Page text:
The Toluvila statue is a seated image of the Buddha discovered in 1900 in Anuradhapura, Sri Lanka, that dates back to the 4th or 5th century. Carved out of granite, it is one of the best-preserved sculptures from Sri Lanka and is similar to the Samadhi statue of Anuradhapura. Some features of the statue indicate that it may have been influenced by the Mathura School. The statue is now kept at the National Museum of Colombo.
Appearance and characteristics
The Toluvila Buddha statue is considered to be a masterpiece, and is one of the best examples of the ancient Sri Lankan sculpting art, along with the Samadhi statue in Anuradhapura. The Toluvila statue is also one of the best-preserved images of the Buddha that has been found in Sri Lanka. It is carved out of a single block of granite, and bears a close resemblance to the Samadhi statue, although slightly smaller. The Toluvila statue is 5 feet 9 inches (1.75 m) in height. It shows the Buddha seated with his legs crossed and hands together in meditation, depicting the dhyana mudra. The seating style is known as weerasana. The distance between the shoulders is 3 feet 5 inches (1.04 m), while the knees are 5 feet 9 inches (1.75 m) apart.
While many other Buddha statues from the same period have long, hanging earlobes, the Toluvila statue lacks this feature. Another unusual feature is three lines that have been carved into the front of the neck that are believed to have been influenced by the Mathura School of India. It is possible that seated Buddha images, such as the one found at the Wat Phra Borom That temple in Chaiya, Thailand, may have been influenced to some extent by statues of the Anuradhapura period like the Toluvila statue.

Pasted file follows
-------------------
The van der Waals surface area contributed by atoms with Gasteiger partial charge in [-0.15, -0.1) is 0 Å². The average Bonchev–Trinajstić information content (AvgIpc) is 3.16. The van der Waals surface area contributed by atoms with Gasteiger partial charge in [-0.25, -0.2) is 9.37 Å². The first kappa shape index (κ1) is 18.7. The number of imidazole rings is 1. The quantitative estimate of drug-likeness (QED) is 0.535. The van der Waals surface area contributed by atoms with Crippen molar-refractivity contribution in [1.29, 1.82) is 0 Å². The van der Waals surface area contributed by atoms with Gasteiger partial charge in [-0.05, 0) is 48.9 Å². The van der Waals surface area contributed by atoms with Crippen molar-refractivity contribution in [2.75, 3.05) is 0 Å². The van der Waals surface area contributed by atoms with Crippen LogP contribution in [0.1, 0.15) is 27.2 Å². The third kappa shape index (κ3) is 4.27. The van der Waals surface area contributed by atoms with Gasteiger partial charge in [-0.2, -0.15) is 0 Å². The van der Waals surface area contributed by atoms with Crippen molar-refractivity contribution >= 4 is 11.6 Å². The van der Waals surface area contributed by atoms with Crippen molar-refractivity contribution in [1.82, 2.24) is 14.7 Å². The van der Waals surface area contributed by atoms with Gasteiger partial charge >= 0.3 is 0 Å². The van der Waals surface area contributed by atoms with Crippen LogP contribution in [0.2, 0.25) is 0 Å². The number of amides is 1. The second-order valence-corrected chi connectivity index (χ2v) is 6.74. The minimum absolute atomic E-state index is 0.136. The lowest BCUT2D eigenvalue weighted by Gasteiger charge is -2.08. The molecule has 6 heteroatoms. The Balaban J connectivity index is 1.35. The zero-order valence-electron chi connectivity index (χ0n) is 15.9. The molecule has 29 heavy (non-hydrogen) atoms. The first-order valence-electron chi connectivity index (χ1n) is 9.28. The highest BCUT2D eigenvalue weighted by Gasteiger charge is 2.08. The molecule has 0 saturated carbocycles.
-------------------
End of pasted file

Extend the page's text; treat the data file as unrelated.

It is unknown who built the Toluvila statue or exactly when it was built. However, historians believe that it dates back to the latter part of the Anuradhapura period, specifically the 4th or 5th century. It was found in 1900 during archaeological excavations conducted in the village of Toluvila in Anuradhapura by archaeologist Harry Charles Purvis Bell. According to him, it was the best historical artifact found in Anuradhapura. The statue was later taken to the National Museum of Colombo, where it is kept to this day. The museum identifies it as the "most significant" sculpture of ancient Sri Lanka that it possesses, and it is displayed directly in front of the main entrance to the building.
- von Schroeder, Ulrich. (1990). Buddhist Sculptures of Sri Lanka. (752 p.; 1620 illustrations). Hong Kong: Visual Dharma Publications, Ltd. ISBN 962-7049-05-0
- von Schroeder, Ulrich. (1992). The Golden Age of Sculpture in Sri Lanka - Masterpieces of Buddhist and Hindu Bronzes from Museums in Sri Lanka, [catalogue of the exhibition held at the Arthur M. Sackler Gallery, Washington, D. C., 1 November 1992 – 26 September 1993]. Hong Kong: Visual Dharma Publications, Ltd. ISBN 962-7049-06-9
- Siriwera, W. I. (2004). History of Sri Lanka. Dayawansa Jayakody & Company. pp. 282, 287. ISBN 955-551-257-4.
- Smith, Vincent Arthur (1911). A history of fine art in India and Ceylon, from the earliest times to the present day. Oxford: Clarendon Press. p. 92.
- "Colombo National Museum". Department of National Museums, Ministry of Cultural Affairs and National Heritage. Archived from the original on 8 January 2010. Retrieved 4 March 2010.
- Sarachchandra, B. S. (1977). අපේ සංස්කෘතික උරුමය [Cultural Heritage] (in Sinhala). Silva, V. P. p. 119.
- Diganwela, T. (1998). කලා ඉතිහාසය [History of Art] (in Sinhala). Wasana Publishers. p. 23.
- Jacq-Hergoualc'h, Michel; Hobson, Victoria (2002). The Malay Peninsula: crossroads of the maritime silk road (100 BC-1300 AD), Part 3 13. Brill. p. 146. ISBN 978-90-04-11973-4.